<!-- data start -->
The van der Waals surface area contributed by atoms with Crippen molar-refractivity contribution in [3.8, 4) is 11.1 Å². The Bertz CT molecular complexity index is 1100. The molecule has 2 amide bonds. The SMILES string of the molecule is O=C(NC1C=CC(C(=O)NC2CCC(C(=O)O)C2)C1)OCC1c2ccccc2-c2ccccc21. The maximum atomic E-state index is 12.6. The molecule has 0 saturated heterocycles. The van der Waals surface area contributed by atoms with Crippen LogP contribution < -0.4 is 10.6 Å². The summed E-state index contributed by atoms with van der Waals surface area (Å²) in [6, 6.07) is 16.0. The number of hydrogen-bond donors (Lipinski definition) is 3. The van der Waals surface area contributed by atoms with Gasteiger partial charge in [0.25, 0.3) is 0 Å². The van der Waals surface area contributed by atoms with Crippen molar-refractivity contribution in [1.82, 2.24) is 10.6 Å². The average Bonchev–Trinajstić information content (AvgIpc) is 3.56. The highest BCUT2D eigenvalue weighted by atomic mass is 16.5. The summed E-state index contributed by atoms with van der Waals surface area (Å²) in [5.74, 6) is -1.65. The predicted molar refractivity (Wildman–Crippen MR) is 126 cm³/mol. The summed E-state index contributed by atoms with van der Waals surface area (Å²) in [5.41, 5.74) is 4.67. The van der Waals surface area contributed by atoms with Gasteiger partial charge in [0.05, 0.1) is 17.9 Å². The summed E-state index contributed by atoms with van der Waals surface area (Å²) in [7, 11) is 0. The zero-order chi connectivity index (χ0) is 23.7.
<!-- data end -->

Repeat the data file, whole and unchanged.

The van der Waals surface area contributed by atoms with Crippen molar-refractivity contribution in [3.8, 4) is 11.1 Å². The Bertz CT molecular complexity index is 1100. The molecule has 2 amide bonds. The SMILES string of the molecule is O=C(NC1C=CC(C(=O)NC2CCC(C(=O)O)C2)C1)OCC1c2ccccc2-c2ccccc21. The maximum atomic E-state index is 12.6. The molecule has 0 saturated heterocycles. The van der Waals surface area contributed by atoms with Crippen LogP contribution < -0.4 is 10.6 Å². The summed E-state index contributed by atoms with van der Waals surface area (Å²) in [6, 6.07) is 16.0. The number of hydrogen-bond donors (Lipinski definition) is 3. The van der Waals surface area contributed by atoms with Gasteiger partial charge in [0.25, 0.3) is 0 Å². The van der Waals surface area contributed by atoms with Crippen molar-refractivity contribution in [1.82, 2.24) is 10.6 Å². The average Bonchev–Trinajstić information content (AvgIpc) is 3.56. The highest BCUT2D eigenvalue weighted by atomic mass is 16.5. The summed E-state index contributed by atoms with van der Waals surface area (Å²) in [5.74, 6) is -1.65. The predicted molar refractivity (Wildman–Crippen MR) is 126 cm³/mol. The summed E-state index contributed by atoms with van der Waals surface area (Å²) in [5.41, 5.74) is 4.67. The van der Waals surface area contributed by atoms with Gasteiger partial charge in [0.05, 0.1) is 17.9 Å². The summed E-state index contributed by atoms with van der Waals surface area (Å²) in [7, 11) is 0. The zero-order chi connectivity index (χ0) is 23.7.